Five days after wild-type or Ddit3−/− Pmel CD8+ T cell transfer, the spleens from B16-bearing mice were harvested and 1 × 105 cells splenic cells were seeded in ELISpot plates containing pre-bound IFNγ capturing antibody in the presence or absence of 1 µg/ml gp10025–33. Production of IFNγ was detected 24 h later by ELISpot using the Mouse IFNγ ELISpot ELISA Ready-SET-Go™ Kit (#88-7384, eBioscience).
ChIP, DNA-binding ELISA, and luciferase gene reporter assay
ChIP assays were performed using the SimpleChIP Enzymatic Chromatin IP Kit (Cell Signaling Technology). Chromatin was prepared from 4 × 106 wild-type or Ddit3−/− T cells that were activated for 72 h. Sheared chromatin was immunoprecipitated with antibodies against Chop, Histone 3 (D2B12 Rabbit antibody, #4260, Cell Signaling Technology), or rabbit IgG isotype (DA1E, #39600, Cell Signaling Technology). Purified DNA was analyzed by quantitative PCR with pre-validated primers that detect the Chop-binding sequence in the Tbx21 promoter (#GPM1043970(-)01A, SABiosciences-Qiagen). For DNA-binding activity, nucleic protein extracts were isolated from activated control and Ddit3 null T cells and monitored for binding of T-bet to a consensus DNA sequence through a specific TransAM® Kit (#51396, Active-Motif). For the dual luciferase gene reporter assays, plasmids harboring the Tbx21-CRE-SV-40 firefly luciferase and the SV-40 promoter-driven Renilla luciferase were co-transfected into 293T cells with pMSCV-Ddit3-IRES-Thy1.1 or control pMSCV- IRES-Thy1.1 vectors. After 48 h, dual luciferase assay was performed by Dual-Luciferase® Reporter Assay System (#E1910, Promega).
Total RNA was isolated from T cells using TRIzol (Life Technologies). Reverse transcription was performed using the Verso cDNA Synthesis Kit (Thermo Scientific). Quantitative PCR reactions were prepared by using Bio-Rad SYBR green master mix and performed on an Applied Biosystems thermocycler (7900 HT). Primers against murine Ddit3 forward (GGAGCTGGAAGCCTGGTATG) reverse (GGATGTGCGTGTGACCTCTG), Atf4 forward (GCCTGACTCTGCTGCTTA) reverse (GCCTTACGGACCTCTTC), Eif2ak3 forward (ATCGCAGAGGCAGTGGAGTT) reverse (AGGCTGGCATTGGAGTCAGT), and Actb forward (TGTGATGGTGGGAATGGGTCAGAA) reverse (TGTGGTGCCAGATCTTCTCCATGT) were from IDT. Primers for murine Il12b2, Cxcr3, Ifng, Gzmb, Tbx21, Cbfa3, Eif2ak1, Eif2ak2, and Eif2ak4 and human DDIT3 were purchased from QIAGEN. Relative expression was calculated using the ΔΔCt method and normalized to actb levels.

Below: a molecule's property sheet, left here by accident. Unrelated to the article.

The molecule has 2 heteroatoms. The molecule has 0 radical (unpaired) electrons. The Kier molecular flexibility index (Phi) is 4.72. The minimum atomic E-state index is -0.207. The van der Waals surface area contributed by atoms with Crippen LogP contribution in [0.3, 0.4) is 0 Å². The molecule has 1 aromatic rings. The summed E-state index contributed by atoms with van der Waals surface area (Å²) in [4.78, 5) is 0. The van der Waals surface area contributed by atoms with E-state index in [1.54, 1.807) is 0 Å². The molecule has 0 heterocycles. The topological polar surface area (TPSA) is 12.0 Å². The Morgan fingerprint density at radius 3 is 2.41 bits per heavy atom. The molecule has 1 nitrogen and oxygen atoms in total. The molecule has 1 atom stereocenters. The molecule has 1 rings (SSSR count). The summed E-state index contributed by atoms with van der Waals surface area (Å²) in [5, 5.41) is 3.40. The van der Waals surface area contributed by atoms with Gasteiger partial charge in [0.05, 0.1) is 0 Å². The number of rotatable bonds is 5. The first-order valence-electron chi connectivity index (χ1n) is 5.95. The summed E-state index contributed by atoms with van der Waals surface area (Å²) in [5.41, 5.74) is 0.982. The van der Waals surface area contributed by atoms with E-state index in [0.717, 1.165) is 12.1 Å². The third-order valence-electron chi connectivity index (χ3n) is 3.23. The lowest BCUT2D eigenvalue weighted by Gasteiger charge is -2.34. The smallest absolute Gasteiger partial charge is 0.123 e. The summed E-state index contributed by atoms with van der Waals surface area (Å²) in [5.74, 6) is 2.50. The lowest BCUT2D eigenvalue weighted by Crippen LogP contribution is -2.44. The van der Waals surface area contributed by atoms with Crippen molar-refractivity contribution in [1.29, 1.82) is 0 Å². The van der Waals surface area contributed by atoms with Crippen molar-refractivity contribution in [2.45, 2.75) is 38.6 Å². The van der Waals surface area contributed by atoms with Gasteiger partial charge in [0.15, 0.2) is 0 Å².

Total RNA from activated wild-type and Ddit3−/− Pmel CD8+ T cells was obtained using the RNAeasy Mini Kit (Qiagen). RNA was quantified in a NanoDrop 1000 and RNA quality assessed by Agilent 2100 Bioanalyzer. Samples were then processed for RNA-sequencing using the NuGen Ovation Mouse RNA-Seq Multiplex System (NuGEN Technologies). Briefly, 100 ng of RNA were used to generate cDNA and a strand-specific library following the manufacturer’s protocol. Quality control steps including BioAnalyzer library assessment and quantitative PCR for library quantification were performed. The libraries were then sequenced in an Illumina NextSeq 500 v2 sequencer with 75-base single-end run in order to generate approximately 60 million reads per sample. Sequencing reads were subjected to adaptor trimming, series of quality assessment before being aligned with Tophat v2.0.13 against mouse reference genome mm10. Quantification of read counts aligned to the region associated with each gene was performed using HTSeq v0.6.1 based on RefSeq gene model. Read counts of all samples were normalized using the median-of-ratios method implemented in R/Bioconductor package DESeq2 v1.6.3. Differential expression analysis between wild-type and Ddit3−/− Pmel CD8+ T cells was performed by serial dispersion estimation and statistical model fitting procedures implemented in DESeq2. Genes with a p value adjusted for multiple testing with the Benjamini–Hochberg correction of <0.05 were determined to be significantly differentially expressed. GSEA was used to assess significant enrichment of specific biological pathways or gene sets. GSEA was performed with a list of pre-ranked genes based on their differential expression between the two groups using the GSEA pre-ranked function in the Gsea-3.0 software against C7 immunological signatures in the Molecular Signatures Database (MSigDB) v6.1.